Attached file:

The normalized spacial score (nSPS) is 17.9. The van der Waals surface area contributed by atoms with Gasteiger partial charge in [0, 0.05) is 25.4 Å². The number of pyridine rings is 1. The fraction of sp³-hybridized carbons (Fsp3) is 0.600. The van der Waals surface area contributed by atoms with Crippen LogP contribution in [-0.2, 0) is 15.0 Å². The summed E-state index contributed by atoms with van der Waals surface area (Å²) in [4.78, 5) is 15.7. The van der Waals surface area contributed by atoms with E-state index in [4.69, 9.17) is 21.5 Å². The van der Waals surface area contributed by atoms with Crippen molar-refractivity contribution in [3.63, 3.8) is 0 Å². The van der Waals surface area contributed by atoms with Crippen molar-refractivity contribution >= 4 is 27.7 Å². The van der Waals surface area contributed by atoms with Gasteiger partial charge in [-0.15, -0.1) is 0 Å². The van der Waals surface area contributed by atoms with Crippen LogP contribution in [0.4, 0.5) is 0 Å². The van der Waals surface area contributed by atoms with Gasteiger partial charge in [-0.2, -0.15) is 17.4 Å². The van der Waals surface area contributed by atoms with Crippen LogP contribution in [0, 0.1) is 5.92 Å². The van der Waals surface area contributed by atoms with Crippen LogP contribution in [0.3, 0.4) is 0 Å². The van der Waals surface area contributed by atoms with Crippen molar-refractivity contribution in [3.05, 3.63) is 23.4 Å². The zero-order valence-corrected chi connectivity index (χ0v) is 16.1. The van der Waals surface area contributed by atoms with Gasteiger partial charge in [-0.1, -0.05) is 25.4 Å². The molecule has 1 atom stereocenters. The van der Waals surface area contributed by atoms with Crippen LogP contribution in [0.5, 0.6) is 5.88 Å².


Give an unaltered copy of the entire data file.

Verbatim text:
The normalized spacial score (nSPS) is 17.9. The van der Waals surface area contributed by atoms with Gasteiger partial charge in [0, 0.05) is 25.4 Å². The number of pyridine rings is 1. The fraction of sp³-hybridized carbons (Fsp3) is 0.600. The van der Waals surface area contributed by atoms with Crippen LogP contribution in [-0.2, 0) is 15.0 Å². The summed E-state index contributed by atoms with van der Waals surface area (Å²) in [4.78, 5) is 15.7. The van der Waals surface area contributed by atoms with E-state index in [4.69, 9.17) is 21.5 Å². The van der Waals surface area contributed by atoms with Crippen molar-refractivity contribution in [3.63, 3.8) is 0 Å². The van der Waals surface area contributed by atoms with Crippen molar-refractivity contribution >= 4 is 27.7 Å². The van der Waals surface area contributed by atoms with Gasteiger partial charge in [-0.15, -0.1) is 0 Å². The van der Waals surface area contributed by atoms with Crippen LogP contribution in [0.4, 0.5) is 0 Å². The van der Waals surface area contributed by atoms with Gasteiger partial charge in [-0.2, -0.15) is 17.4 Å². The van der Waals surface area contributed by atoms with Crippen LogP contribution in [0, 0.1) is 5.92 Å². The van der Waals surface area contributed by atoms with Crippen LogP contribution in [0.3, 0.4) is 0 Å². The van der Waals surface area contributed by atoms with Crippen molar-refractivity contribution in [3.05, 3.63) is 23.4 Å². The zero-order valence-corrected chi connectivity index (χ0v) is 16.1. The van der Waals surface area contributed by atoms with Gasteiger partial charge in [-0.1, -0.05) is 25.4 Å². The molecule has 1 atom stereocenters. The van der Waals surface area contributed by atoms with Crippen LogP contribution in [0.5, 0.6) is 5.88 Å².